Letter: Stop sex tourists

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The Independent Culture
Sir: Your leader ("Two ways to stop paedophiles who travel for sex", 4 August) leaves out of account a further, and by far the most important, way of stopping the abuse of children through sex tourism. Most are from poor regions, and for them and for their families their part- or full- time prostitution is a major, perhaps the major, source of livelihood. It is economic circumstance which has created the cultural acceptance of this phenomenon - in which, incidentally, perhaps one in a hundred male tourists offered a young prostitute is identifiable as a paedophile.

In both the Philippines and Thailand the cause of labour migration and periurban slums is the unbalanced distribution of employment opportunity, with almost all industry and major commerce located in metropolitan areas. Poverty in the regions is, however, also the result of a lack of agricultural production development and markets, often contributed to by protectionism in the West.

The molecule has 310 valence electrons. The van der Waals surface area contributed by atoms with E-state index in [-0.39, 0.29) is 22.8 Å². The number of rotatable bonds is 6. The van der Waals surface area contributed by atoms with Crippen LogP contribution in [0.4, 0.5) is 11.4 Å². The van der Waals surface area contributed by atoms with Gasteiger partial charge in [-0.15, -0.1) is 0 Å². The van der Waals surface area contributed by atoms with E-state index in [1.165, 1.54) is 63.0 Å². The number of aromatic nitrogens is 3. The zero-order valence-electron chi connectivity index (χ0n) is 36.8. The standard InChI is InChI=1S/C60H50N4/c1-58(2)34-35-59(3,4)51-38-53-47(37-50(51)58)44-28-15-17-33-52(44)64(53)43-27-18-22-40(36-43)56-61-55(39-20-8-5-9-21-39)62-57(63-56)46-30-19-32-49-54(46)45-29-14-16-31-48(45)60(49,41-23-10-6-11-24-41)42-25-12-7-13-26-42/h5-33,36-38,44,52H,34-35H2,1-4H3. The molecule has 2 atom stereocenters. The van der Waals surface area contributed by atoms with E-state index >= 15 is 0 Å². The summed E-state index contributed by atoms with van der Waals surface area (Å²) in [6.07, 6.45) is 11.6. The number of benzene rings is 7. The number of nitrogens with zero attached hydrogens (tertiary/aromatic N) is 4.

The restriction on imports of the tapioca chips which could replace French beet in pig-feed supply to the EU, and US rice exports through food aid programmes, have for 30 years distorted the world food crop markets. This is to a massive extent to the detriment of Asian domestic small-scale producers and to the growth of industrial and commercial systems which might, over time, displace sex as a saleable commodity.

JOHN PILGRIM

Bath

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